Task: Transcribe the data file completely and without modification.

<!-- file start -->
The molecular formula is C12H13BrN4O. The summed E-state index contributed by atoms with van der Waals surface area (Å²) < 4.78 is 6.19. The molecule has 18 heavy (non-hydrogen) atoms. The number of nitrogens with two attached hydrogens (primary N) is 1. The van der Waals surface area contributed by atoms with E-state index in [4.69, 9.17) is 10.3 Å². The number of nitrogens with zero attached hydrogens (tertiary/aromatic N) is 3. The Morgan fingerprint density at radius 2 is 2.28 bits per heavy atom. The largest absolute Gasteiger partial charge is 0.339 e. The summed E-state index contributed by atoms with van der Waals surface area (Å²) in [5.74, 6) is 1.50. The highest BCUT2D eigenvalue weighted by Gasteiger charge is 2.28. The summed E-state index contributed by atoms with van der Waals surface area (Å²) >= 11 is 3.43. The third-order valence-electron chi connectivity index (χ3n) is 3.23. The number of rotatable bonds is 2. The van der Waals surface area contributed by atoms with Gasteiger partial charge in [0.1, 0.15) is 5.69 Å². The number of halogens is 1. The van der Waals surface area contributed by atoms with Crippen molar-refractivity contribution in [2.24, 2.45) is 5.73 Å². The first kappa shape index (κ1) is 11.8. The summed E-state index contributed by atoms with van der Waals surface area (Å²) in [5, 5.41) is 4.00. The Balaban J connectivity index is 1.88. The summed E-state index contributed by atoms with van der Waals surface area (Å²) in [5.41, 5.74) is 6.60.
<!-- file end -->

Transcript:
The molecular formula is C12H13BrN4O. The summed E-state index contributed by atoms with van der Waals surface area (Å²) < 4.78 is 6.19. The molecule has 18 heavy (non-hydrogen) atoms. The number of nitrogens with two attached hydrogens (primary N) is 1. The van der Waals surface area contributed by atoms with E-state index in [4.69, 9.17) is 10.3 Å². The number of nitrogens with zero attached hydrogens (tertiary/aromatic N) is 3. The Morgan fingerprint density at radius 2 is 2.28 bits per heavy atom. The largest absolute Gasteiger partial charge is 0.339 e. The summed E-state index contributed by atoms with van der Waals surface area (Å²) in [5.74, 6) is 1.50. The highest BCUT2D eigenvalue weighted by Gasteiger charge is 2.28. The summed E-state index contributed by atoms with van der Waals surface area (Å²) >= 11 is 3.43. The third-order valence-electron chi connectivity index (χ3n) is 3.23. The number of rotatable bonds is 2. The van der Waals surface area contributed by atoms with Gasteiger partial charge in [0.1, 0.15) is 5.69 Å². The number of halogens is 1. The van der Waals surface area contributed by atoms with Crippen molar-refractivity contribution in [2.24, 2.45) is 5.73 Å². The first kappa shape index (κ1) is 11.8. The summed E-state index contributed by atoms with van der Waals surface area (Å²) in [5, 5.41) is 4.00. The Balaban J connectivity index is 1.88. The summed E-state index contributed by atoms with van der Waals surface area (Å²) in [5.41, 5.74) is 6.60.